Research supports this idea — in a 2016 study, researchers found that drinking 8 ounces (oz), or 240 milliliters (ml) of a 27% cranberry juice drink each day for 24 weeks lowered the rate of UTIs in adult women who had recently had a UTI.

Cranberries are rich in antibacterial compounds that kill bacteria. These include antioxidants and organic acids, such as:

  • proanthocyanidins and anthocyanins
  • organic and phenolic acids
  • vitamin C
  • flavanols and flavonols

Research into diet and UTIs has mainly focused on cranberries, but many fruits, especially citrus fruits and berries, are also rich in antioxidants and may have similar effects.

Read about other home remedies for UTIs here.

Reducing candida infections

Candida infections, or yeast infections, are the second most common cause of vaginitis, or vaginal inflammation.

There is no scientific proof that any foods can reduce candida infections. However, some foods contain ingredients that the fungus uses to grow. These ingredients include refined sugar, preservatives, yeasts, fungi, allergens, and trace antibiotics. People may benefit from avoiding these foods.

Researchers are studying the possible benefits of natural remedies with antifungal, anti-inflammatory, or antioxidant properties for candida infection, including tea tree oil, coconut oil, and garlic.

Read more about home remedies for yeast infections here.

Other ways to improve vaginal health

Regularly eating a healthful, balanced diet that contains fermented products with probiotics and prebiotics can improve vaginal health.

Following some of these lifestyle habits might also help:

  • cleaning the genital region with mild, unscented soap before rinsing well and patting dry daily or as needed during menstruation
  • wiping from front to back
  • using antibiotics appropriately and only when necessary
  • reducing sweat around the vagina
  • exercising regularly
  • maintaining a healthy weight
  • staying hydrating
  • reducing stress
  • wearing loose-fitting cotton underwear

Avoiding or limiting things that can imbalance the body's systems or irritate the vagina can help, such as:

  • douching
  • holding in urine or rushing urination
  • personal care products with dyes, flavors, or fragrances
  • spermicidal foam or diaphragms
  • tight pants or underwear
  • smoking
  • prolonged exposure to moisture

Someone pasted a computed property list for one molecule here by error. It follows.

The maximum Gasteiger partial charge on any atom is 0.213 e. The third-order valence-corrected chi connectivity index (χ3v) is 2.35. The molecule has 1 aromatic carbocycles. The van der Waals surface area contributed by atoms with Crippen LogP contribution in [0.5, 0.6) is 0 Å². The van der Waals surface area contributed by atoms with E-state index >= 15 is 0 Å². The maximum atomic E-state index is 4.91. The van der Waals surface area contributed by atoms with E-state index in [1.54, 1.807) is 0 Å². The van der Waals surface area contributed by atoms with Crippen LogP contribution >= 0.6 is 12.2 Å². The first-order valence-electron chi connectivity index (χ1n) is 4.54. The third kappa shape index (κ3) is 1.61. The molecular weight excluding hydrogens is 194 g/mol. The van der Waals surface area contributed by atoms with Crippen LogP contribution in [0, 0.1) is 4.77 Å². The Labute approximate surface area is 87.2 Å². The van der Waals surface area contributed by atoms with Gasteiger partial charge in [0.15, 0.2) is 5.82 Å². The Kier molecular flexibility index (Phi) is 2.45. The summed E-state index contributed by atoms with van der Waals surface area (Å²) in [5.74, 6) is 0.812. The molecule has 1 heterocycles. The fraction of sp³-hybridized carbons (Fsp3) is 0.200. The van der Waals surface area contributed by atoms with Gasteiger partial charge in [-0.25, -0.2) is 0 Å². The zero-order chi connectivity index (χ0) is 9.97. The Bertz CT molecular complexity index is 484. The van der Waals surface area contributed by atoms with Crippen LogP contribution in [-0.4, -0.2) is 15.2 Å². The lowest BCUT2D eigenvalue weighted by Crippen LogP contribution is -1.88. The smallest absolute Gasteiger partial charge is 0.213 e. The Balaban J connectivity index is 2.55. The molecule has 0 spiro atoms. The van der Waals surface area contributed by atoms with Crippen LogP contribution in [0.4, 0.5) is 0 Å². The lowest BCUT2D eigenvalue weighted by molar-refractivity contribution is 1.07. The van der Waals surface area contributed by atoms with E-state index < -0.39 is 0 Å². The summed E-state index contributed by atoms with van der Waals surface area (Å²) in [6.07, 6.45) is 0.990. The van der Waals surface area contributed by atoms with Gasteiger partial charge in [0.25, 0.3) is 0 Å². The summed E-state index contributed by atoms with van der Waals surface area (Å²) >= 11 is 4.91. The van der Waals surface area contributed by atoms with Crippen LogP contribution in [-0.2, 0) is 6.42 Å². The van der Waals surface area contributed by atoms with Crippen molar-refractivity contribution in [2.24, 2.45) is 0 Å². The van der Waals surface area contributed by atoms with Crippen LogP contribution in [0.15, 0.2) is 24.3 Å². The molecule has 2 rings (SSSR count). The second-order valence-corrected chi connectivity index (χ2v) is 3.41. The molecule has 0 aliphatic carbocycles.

• alcohol
  • processed or heavily refined foods
  • foods or drinks with artificial hormones

Summary

Many nutrients contribute to vaginal health. Eating a healthful, nutrient-rich diet can improve all body systems.

Certain nutrients, antioxidants, and probiotics may have particular benefits for vaginal health. However, researchers need to do more studies to work out which nutrients help boost vaginal health and prevent vaginal infections.

Original Article

Medical News Today: Depression during period: Everything you need to know

Feeling depressed before and during a menstrual period is common. Experts believe that these emotional changes occur as a result of fluctuating hormone levels.

Most people who menstruate will experience some symptoms of premenstrual syndrome (PMS), including moodiness and headaches.

However, some individuals can develop more severe symptoms, such as depression and anger. Hormones can also cause people to feel nauseated during their period.

Severe PMS symptoms may indicate another condition, which is called premenstrual dysphoric disorder (PMDD). Additionally, existing mental health conditions may temporarily worsen during a menstrual period.

In this article, we explore why some people feel depressed during a period. We also list home remedies and treatment options.

Why hormones affect mood

a woman looking sad because she has depression on her period Share on Pinterest
Low levels of serotonin and dopamine can cause sadness and anxiety.

Hormonal changes during the second half of the menstrual cycle, called the luteal phase, may cause a low mood and irritability in some people.

After ovulation, which occurs midcycle, the levels of the female sex hormones estrogen and progesterone begin to fall.

Rising and falling levels of these hormones can affect brain chemicals called neurotransmitters.

Examples of these neurotransmitters are serotonin and dopamine, which are both chemicals that influence mood, sleep, and motivation.

Low levels of serotonin and dopamine can cause:

  • sadness
  • anxiety
  • irritability
  • sleep problems
  • food cravings

All of these are common symptoms of PMS and PMDD.

When the levels of estrogen and progesterone begin to rise again a few days after the onset of a period, these symptoms often go away.

Despite the connection between neurotransmitters and sex hormones, it is still unclear why some people develop PMS or PMDD when others do not.

Research indicates that the levels of progesterone and estrogen are similar between people who develop a premenstrual disorder and those who do not.

Therefore, experts speculate that genetic differences may make some people more sensitive than others to changing hormone levels and the influence of these hormones on the brain.

Menstrual-related mood disorders

PMS and PMDD are types of menstrual-related mood disorders. A period can also cause an existing mental health condition to worsen temporarily.

PMS

PMS causes both physical and emotional symptoms. These symptoms can begin at any stage between the end of ovulation and the beginning of the menstrual period.

Experts estimate that up to 75% of menstruating women experience some form of PMS.